And one must look no further than the national Prohibition against alcohol that was enforced in this land from 1920-1933 to find the most extreme example of anti-beer sentiments. In a different twist, there were also those who disparaged coffee in favor of beer, as Frederick the Great did in 1777 when he declared: “It is disgusting to notice the increase in the quantity of coffee used by my subjects, and the like amount of money that goes out of the country in consequence. My people must drink beer.”

Green beansA Different Kind of Microbrew
Up until around the turn of the 19th century, beer was brewed by thousands of small breweries and coffee was roasted by small roaster-retailers across the country. But after Prohibition, beer went through a “dark ages” of roughly fifty years as the large brewers consolidated into ever larger companies, destroying “beerodiversity” along the way. By the late 1970s, a handful of breweries controlled the market and produced a single mono-crop of beer called “industrial light lager.” Coffee experienced a similarly profound industrial period when Americans were convinced to swallow instant coffee crystals pushed on them by mega-corporations that had devised it as a cheap transportable version of coffee for the soldiers away at the war in Europe.

In both cases, it took about fifty years to recover from this industrial onslaught. But today, full-flavored beer and gourmet coffee are enjoying unprecedented revivals – craft and artisanal production have returned. In a mere 25 years, America has embraced a new generation of well over one thousand small, town breweries – so many that the majority of us now live within ten miles of one. Microroasters, i.e. producers of “specialty” coffee, are that industry’s equivalent of microbrewers. The Specialty Coffee Association reports that in 2006, there were nearly two thousand specialty roasters retailing their coffee in the U.S., and that 75% of that coffee is “home-brewed.”

Two Great Tastes that Taste Great Together
With all this in common, it is no surprise that people are experimentally combining beer and coffee to create some truly unusual brews. Starbucks and Redhook teamed up a while back to produce Double Black Stout, a beer containing 30 milligrams of caffeine per 22 ounce bottle – that’s a little less than the average shot of espresso. The Nestle Corporation patented something they called “coffee beer,” a beverage fermented from coffee beans that foams like beer and tastes like coffee, but has no alcohol. Thumbing through an old beer magazine, I even discovered instructions for how to brew beer using a coffee pot!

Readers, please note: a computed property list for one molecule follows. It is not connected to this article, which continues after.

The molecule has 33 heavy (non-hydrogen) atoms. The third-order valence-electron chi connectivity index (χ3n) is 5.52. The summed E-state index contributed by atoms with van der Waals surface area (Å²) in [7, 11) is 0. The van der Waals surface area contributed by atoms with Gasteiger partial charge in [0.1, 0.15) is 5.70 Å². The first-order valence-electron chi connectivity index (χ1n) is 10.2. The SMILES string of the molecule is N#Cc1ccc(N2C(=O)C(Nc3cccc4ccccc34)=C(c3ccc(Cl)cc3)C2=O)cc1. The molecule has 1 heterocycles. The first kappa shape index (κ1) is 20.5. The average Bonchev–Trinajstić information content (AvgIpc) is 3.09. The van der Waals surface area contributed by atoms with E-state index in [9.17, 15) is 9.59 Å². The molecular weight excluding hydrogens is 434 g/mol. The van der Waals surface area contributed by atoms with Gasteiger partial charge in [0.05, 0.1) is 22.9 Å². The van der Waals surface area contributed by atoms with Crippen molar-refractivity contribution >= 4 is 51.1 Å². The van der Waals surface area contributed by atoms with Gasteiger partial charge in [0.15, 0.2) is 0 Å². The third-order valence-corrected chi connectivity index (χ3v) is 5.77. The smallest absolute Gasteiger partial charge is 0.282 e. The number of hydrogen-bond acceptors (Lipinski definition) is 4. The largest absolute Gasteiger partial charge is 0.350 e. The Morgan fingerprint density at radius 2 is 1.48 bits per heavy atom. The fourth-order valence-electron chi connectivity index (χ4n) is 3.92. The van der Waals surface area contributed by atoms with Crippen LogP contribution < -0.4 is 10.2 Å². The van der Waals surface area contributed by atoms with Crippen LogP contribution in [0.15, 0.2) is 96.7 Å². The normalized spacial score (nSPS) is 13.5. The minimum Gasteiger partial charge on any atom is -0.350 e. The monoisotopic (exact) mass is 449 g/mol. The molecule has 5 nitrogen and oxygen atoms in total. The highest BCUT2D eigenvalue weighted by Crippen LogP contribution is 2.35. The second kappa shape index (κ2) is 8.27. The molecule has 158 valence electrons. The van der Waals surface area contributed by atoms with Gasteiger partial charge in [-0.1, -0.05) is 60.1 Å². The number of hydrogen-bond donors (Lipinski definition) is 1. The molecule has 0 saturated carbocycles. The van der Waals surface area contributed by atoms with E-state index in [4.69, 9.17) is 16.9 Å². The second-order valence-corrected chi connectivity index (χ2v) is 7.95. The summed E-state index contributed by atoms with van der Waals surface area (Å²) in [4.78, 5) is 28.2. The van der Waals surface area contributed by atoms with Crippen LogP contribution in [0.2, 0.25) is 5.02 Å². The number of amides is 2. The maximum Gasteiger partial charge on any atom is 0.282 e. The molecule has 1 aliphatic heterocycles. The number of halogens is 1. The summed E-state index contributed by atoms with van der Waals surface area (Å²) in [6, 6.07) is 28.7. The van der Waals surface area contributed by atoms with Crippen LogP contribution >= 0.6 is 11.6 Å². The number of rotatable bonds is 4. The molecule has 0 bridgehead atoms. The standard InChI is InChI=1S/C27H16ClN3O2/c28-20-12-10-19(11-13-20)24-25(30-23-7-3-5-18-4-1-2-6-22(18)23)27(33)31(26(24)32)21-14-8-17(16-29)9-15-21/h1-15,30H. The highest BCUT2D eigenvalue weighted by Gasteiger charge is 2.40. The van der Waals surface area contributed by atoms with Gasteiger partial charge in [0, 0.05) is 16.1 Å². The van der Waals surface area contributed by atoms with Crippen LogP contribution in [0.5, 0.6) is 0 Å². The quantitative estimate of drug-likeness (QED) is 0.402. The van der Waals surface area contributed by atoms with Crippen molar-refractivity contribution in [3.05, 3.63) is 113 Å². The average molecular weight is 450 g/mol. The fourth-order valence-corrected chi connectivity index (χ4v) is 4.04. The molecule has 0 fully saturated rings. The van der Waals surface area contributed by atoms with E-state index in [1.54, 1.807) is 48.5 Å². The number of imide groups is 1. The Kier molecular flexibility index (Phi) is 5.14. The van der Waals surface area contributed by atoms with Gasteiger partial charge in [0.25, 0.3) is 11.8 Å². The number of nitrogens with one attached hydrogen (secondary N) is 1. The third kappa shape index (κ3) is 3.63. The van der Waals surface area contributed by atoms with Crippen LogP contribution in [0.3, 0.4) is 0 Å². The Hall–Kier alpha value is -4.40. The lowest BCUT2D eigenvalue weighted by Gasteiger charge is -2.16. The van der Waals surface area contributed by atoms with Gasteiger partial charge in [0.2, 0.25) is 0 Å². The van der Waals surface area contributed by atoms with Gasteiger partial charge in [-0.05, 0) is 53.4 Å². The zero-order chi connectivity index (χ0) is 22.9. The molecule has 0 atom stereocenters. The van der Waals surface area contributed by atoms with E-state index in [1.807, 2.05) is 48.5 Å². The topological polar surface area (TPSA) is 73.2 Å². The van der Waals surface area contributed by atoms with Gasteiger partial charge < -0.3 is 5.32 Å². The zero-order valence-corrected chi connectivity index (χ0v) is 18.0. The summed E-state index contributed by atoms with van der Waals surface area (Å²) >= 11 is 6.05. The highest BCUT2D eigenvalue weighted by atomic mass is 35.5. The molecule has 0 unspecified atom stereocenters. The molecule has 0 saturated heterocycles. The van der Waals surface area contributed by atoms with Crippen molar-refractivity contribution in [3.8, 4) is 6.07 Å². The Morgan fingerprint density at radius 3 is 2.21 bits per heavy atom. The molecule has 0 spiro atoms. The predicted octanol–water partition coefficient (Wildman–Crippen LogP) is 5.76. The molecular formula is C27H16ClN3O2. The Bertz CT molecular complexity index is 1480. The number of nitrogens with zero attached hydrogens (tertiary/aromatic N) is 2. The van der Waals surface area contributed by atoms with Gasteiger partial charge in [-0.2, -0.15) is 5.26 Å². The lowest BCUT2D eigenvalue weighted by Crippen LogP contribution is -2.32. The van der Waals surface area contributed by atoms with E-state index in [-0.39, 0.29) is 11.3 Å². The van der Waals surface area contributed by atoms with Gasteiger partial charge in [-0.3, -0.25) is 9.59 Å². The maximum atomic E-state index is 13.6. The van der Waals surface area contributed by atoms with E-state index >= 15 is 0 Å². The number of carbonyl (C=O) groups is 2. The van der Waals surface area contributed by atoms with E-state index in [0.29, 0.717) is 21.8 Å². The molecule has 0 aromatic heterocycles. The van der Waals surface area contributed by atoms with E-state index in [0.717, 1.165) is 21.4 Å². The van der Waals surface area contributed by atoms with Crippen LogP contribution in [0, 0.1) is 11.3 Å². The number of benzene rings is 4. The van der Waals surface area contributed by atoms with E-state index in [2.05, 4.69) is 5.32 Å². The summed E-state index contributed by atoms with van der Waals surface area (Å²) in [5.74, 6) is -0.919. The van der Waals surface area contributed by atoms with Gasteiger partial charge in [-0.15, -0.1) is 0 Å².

Roasting green beansA couple years ago, Anheuser-Busch introduced “B to the E,” their attempt at a caffeine-infused beer which also contained ginseng and Brazilian guarana berries. They later renamed it Bud Extra and though it sounded like an interesting idea to some, most of the reviews have been less than complimentary.

Getting closer to what most people would recognize as beer, a great number of brewers have experimented with “coffee stout” – which is exactly what it sounds like: a stout brewed with real coffee added either during the boil or the fermentation. Some brewers use roasted, ground beans while others use brewed coffee like Capital City Brewing does in their Fuel Stout (late-breaking news: Higher Grounds Trading has teamed up with Shorts Brewing to make a new beer with their fair trade coffee – more on this soon). London-based Meantime Brewing uses Fair Trade certified Araba Bourbon coffee beans from Rwanda in their Coffee Porter – I’d tell you about their Chocolate beer too, but that will have to wait to go in a “beer and chocolate” article.

So, what to do when you long for a rich, roasty coffee-stout combo and there is none to be found at your local brewpub, bottle-shop or good beer bar? The answer is quite easy. In fact, it’s something I’ve been doing for years. Simply pour your favorite stout into a large glass and then pour in some cooled coffee. Experiment until you discover a proportion that suits your taste. I like a ratio of about one to one.

Actually, I like the combination of beer and coffee so much that I just signed a contract to follow up my first book, Fermenting Revolution (which was about beer), with a second one about the coffee roasting revolution. And now its time for me to start the research! To read more about coffee and beer, visit my beer blog:; and the new blog I just launched with my pals at Higher Grounds Trading for our upcoming co-authored book at: For home-coffee roasting supplies, check out Seven Bridges at or the new roastery/cafe/shop Higher Grounds is opening in Traverse City, MI.